Learning a language’s grammatical concepts is arguably one of the most difficult things about learning any language. For example, for anyone who has ever learned a foreign language before, you know how difficult it is to memorize verb conjugations, different forms of pronouns, lists of noun rules, and various other grammar rules. And if you have ever learned more than one other language, it can be very easy to get them confused.
Welcome to English, a language that is considered to be one of the most difficult languages in the world to master due to the complexity of its rules and the fact that it actually breaks its own rules more often than not. The exceptions often outnumber the rules, and it can be very hard to keep track of what is right and what is wrong, especially if you find yourself working with several different groups of people with their own colloquialisms or slangs. English lends itself to several common grammar mistakes that English learners and experienced English speakers alike make often.
Another thing that can make the English language exceptionally difficult is that its grammatical concepts actually seem to bridge gaps in meanings and often employ the use of homonyms, words that sound the same but have different meanings and drastically different spellings. In addition, English also has several words that have very similar root words and even sound the same in pronunciation (homophones) but actually have completely different uses.
In this article, let’s explore the often confused words wonder and wander, what the different words mean, learn their proper use, look for their synonyms, and learn their etymology and context.
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When trying to understand similar words with discreet differences, it is important to first learn the definitions before trying to incorporate them into your vocabulary. Otherwise, you end up sounding pretty dumb when you try to use it and use it incorrectly. Here is the definition of the word wonder, according to the Merriam Webster dictionary: “a cause or feeling of admiration or astonishment”, or “rapt attention or astonishment at something awesomely mysterious or new to one’s experience”. A secondary definition of the word as a verb is listed as, “to be in a state of wonder”.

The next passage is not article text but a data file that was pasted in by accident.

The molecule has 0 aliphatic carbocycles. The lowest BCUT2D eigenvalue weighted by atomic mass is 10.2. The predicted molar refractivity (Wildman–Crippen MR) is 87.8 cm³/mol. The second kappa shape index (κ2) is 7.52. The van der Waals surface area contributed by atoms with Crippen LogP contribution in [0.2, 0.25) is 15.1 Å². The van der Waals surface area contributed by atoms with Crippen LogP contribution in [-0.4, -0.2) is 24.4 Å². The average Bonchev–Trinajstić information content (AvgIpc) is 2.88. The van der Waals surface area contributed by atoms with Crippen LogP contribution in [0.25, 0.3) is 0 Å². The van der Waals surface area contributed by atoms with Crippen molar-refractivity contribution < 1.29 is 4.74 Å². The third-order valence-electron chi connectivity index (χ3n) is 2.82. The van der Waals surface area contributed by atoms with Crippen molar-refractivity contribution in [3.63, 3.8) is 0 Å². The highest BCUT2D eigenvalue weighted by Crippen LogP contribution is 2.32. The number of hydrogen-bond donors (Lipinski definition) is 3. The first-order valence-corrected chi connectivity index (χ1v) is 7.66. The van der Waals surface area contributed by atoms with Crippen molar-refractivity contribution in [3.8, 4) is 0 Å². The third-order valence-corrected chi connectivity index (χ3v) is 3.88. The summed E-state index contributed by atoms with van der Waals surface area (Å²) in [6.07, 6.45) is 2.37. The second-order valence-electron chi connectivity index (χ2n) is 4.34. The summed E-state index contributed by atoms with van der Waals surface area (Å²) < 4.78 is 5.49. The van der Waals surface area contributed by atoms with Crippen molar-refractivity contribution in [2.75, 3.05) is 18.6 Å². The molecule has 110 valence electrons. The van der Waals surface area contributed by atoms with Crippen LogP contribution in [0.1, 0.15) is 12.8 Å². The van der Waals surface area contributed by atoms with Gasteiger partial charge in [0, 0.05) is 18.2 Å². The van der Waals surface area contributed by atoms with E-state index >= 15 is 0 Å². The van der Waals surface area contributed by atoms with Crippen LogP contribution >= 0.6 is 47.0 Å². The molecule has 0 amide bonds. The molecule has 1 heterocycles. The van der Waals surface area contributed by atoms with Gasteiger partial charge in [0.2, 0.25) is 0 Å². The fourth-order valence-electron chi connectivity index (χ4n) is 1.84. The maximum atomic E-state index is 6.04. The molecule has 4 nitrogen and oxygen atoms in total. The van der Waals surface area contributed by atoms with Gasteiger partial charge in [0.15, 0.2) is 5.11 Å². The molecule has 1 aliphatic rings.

On the other hand, wander is a verb meaning, “to move about without a fixed course, aim, or goal” or “ to follow a winding course, meander in an aimless way”.
In total, there are just a couple of commonly accepted definitions for the words wonder and wander, and there is really only one spelling for each that is widely recognized. However, the operative word there is “widely”. The dictionary by definition cannot be the universal standard for all things grammar. There will be spellings, definitions, and use cases of specific words that are not in most dictionaries but are still used in specific areas or in specific colloquial contexts.
Is It Just a Spelling Error?
So, when comparing the words wonder and wander, the question may arise: is one just a misspelling of the other? Or are they both considered correct depending on context and use?